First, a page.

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STERILIZATION

The Neglected One - Stray Or Ownerless

Most of the people hear him bark but how many take the time to see the sadness in his eyes? He is unwanted and ownerless. He has a group of friends and lots of enemies. He has no home and his food timings are not fixed. He has to fend for his own food, shelter and safety at the tender age of 3 months as soon as his parents drive him out of their territory. He has to fight death each time he crosses the street. Who do you think we are talking about? Well, its our very own "The Great Indian Stray Dog or "the Pariah" as it is commonly called.


Why play with nature? This is the most common question people ask us when we talk of sterilization. Just think, is it natural to keep a carnivorous hunting animal in your living or bedroom? Where did stray dogs come from? Like pollution and the hole in the ozone layer, the stray dog "menace" (as most people say) is also a gift of none other than the supreme animal - man. It is in the hands of us humans to at least try and rectify this mistake by sterilizing these strays in order to make their life just a little less miserable, then why not?


Mating happens in the middle of the road with ten other males trying to rip apart each other. Most of the male dogs die due to road accidents during the heat season. Just imagine giving birth to a litter of 10 and that too in gutter holes or makeshift ditches where there is no shelter from the sun or rain or even basic protection from predators. In spite of all the above is it fair to the female to see most of her puppies die a slow painful death, one by one either due to disease or road accidents?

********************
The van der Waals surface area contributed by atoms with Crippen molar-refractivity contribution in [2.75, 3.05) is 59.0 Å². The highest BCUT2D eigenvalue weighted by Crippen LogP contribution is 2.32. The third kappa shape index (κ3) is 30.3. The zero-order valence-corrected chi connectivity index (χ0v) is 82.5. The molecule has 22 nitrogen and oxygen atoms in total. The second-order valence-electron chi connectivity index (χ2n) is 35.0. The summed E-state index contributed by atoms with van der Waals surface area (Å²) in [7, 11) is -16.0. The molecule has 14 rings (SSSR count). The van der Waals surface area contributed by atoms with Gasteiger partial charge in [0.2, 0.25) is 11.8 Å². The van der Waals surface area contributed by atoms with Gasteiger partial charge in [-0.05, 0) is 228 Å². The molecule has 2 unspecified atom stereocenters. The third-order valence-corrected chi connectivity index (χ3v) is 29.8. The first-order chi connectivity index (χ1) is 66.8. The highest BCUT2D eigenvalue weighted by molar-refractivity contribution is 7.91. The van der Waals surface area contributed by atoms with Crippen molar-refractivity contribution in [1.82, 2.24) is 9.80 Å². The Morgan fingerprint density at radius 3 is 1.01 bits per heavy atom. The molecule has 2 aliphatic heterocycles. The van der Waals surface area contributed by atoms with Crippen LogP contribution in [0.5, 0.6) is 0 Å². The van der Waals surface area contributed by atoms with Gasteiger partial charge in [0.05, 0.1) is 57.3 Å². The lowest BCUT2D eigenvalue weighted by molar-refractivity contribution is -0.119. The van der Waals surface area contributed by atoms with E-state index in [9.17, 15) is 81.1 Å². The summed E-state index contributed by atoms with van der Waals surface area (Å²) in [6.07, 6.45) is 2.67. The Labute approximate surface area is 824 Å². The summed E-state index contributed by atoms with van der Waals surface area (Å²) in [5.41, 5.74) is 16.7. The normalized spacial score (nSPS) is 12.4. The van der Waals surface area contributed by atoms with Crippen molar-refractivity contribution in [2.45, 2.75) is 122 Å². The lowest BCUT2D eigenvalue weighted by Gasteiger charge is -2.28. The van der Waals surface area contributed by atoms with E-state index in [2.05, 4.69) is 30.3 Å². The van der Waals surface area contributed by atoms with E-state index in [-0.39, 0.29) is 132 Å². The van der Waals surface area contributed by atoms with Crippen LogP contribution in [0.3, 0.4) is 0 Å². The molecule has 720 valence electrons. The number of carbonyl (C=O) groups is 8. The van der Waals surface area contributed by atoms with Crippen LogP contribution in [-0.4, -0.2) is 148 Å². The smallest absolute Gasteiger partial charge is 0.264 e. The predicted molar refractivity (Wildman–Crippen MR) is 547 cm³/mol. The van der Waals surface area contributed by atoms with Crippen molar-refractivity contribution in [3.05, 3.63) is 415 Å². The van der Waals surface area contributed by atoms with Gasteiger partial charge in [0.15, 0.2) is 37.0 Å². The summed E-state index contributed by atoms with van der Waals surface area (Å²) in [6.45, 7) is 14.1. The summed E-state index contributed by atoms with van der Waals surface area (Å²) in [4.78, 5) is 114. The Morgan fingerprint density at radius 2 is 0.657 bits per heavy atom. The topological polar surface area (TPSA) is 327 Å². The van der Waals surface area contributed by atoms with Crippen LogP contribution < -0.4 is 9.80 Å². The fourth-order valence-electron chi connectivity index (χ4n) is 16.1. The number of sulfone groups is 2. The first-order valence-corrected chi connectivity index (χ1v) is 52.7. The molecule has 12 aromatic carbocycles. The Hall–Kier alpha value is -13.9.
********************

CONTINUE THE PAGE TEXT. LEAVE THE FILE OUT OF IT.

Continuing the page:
Now think about the female which has to go through all this twice every year for 10 years. Do the strays deserve such hostile treatment from us when their entire life is nothing but a fight for survival at every step? They wag their tails to every passer by; they look at strangers for a pat on the head or a piece of bread. They guard our societies in the night and bark at all strangers thereby ensuring the best-unpaid security one could ever have. We do not force you to love these strays if you don't. But we do definitely promote and strongly defend their rights to stop people from thinking of them as being objects of sadism and believe that they should be just left alone. Let us join our hands together to ensure that the Great Indian Survivor gets the share of respect that he deserves.

 

Achievements

Sterilized

125

dogs & cats in

2004

Sterilised

286

dogs & cats in

2005

Sterilised

555

dogs & cats in

2006

Sterilised

1003

dogs & cats in

2007

Sterilised

1095

dogs & cats in

2008

Sterilised

1578

dogs & cats in

2009

Sterilized

1680

dogs & cats in

2010

Sterilized

1845

dogs & cats in

2011

Sterilized

1978

dogs & cats in

2012